The long fight against globalisation, long hours and flipping burgers

Top of the Charts

Afternoon all,

Hope you’re all enjoying this week’s retro feel. Price surges and supply shocks have got everyone in the 70s vibe. And the only thing more retro than a Labour leader writing a long pamphlet is that loads of people appear to have actually read it.

We’re getting into the historical mood with some TOTCs reads on Danish strikes in the 80s, productive Japanese workers in the late 2000s, and the post-1990s backlash against globalisation. At least history is some light relief from our contemporary trauma: infecting as many school children as is humanly possible. Everyone that didn’t want to vaccinate school kids has got exactly the autumn they were hoping for…

Have a good weekend all,

Chief Executive
Resolution Foundation

P.S – We’re very excited to be launching our new research programme on Net Zero next Thursday – join the launch where we’ll present new research on how decarbonisation will affect households and their living standards in the years ahead.

Security guard. That is what Keir Starmer is basically promising to be in his new essay that you might as well read, just so it’s out the way. Rather than getting into the normal Labour rows (socialist vs social democrat vs liberal), Keir’s piece basically tries to ignore them (maybe fair enough given voters wouldn’t have a clue what they mean). Instead what’s being offered is a form of more common sense security – that Labour will be on your side in an unfair economy when it comes to jobs or housing, and that ex-Director of Public Prosecutions Starmer will make our streets safe again. The other strong theme is contribution, with the security offered focused on those who “work hard/play by the rules”. Just as there’s not much political philosophy, there’s not a lot of economics either. So, none of this is revolutionary, but those expecting it to be are rather missing the point. The whole purpose of the pamphlet is to make Labour seem a lot more… normal.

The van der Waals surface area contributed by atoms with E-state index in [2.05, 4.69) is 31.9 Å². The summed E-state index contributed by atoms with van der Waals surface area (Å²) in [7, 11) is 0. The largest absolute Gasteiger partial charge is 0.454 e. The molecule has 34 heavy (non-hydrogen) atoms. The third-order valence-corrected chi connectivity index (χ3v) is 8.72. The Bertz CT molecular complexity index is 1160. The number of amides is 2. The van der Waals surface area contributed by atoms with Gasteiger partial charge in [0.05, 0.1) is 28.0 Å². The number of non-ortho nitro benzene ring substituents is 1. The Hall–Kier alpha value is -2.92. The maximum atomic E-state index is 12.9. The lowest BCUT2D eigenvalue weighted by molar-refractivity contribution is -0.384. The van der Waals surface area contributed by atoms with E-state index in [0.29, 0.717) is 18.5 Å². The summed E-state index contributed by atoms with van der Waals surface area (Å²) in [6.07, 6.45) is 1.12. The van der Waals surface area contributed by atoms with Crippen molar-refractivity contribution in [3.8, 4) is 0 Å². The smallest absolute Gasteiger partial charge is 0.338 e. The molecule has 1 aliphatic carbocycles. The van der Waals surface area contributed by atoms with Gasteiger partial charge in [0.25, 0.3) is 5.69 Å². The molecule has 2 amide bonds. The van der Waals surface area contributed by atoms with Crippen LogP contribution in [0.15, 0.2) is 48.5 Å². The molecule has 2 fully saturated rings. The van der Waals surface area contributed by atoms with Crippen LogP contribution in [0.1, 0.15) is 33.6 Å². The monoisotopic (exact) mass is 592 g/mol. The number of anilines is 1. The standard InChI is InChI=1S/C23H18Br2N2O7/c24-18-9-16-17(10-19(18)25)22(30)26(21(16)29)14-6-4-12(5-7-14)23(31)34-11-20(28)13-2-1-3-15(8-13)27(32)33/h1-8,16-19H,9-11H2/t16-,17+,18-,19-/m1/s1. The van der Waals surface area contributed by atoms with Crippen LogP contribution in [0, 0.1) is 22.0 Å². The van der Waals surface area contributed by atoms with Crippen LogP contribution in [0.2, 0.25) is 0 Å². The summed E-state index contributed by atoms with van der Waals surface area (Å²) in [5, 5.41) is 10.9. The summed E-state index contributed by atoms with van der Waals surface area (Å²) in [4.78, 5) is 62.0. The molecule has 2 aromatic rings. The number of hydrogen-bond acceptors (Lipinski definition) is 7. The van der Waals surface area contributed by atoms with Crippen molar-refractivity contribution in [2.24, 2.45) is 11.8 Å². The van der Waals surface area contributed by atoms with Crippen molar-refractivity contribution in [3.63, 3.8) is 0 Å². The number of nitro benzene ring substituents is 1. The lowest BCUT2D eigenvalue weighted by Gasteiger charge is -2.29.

Big McStrikes… is the answer to why Danish McDonalds workers get paid $22/hour. That’s the argument made by Matt Bruenig in a short blog reflecting on the fast food chains arrival in Denmark in the 80s. When they arrived in 1981 the firm didn’t fancy signing up to the sectoral agreement on pay and conditions, which they now follow. What changed their minds? Massive strikes/boycotts in the late 80s – including sympathy strikes in other industries supplying the firm. Bruenig’s argument is an unsubtle one about needing to will the means (worker power) if you will the ends (lower inequality).

Perky pupils. It’s regularly asserted that having tests at the end of primary school in England is a bad idea because it’s stresses kids out. That’s among the reasons why tests at the end of Key Stage 2 aren’t used in the rest of the UK. But it’s nonsense, concludes research that compares pupils happiness, mental well-being or enjoyment of school across the nations of the UK at that point and finds little difference. So, it’s right that we should be alert to the causes of worrying signs of increased mental ill health among our children – but blaming primary school tests looks wide of the mark.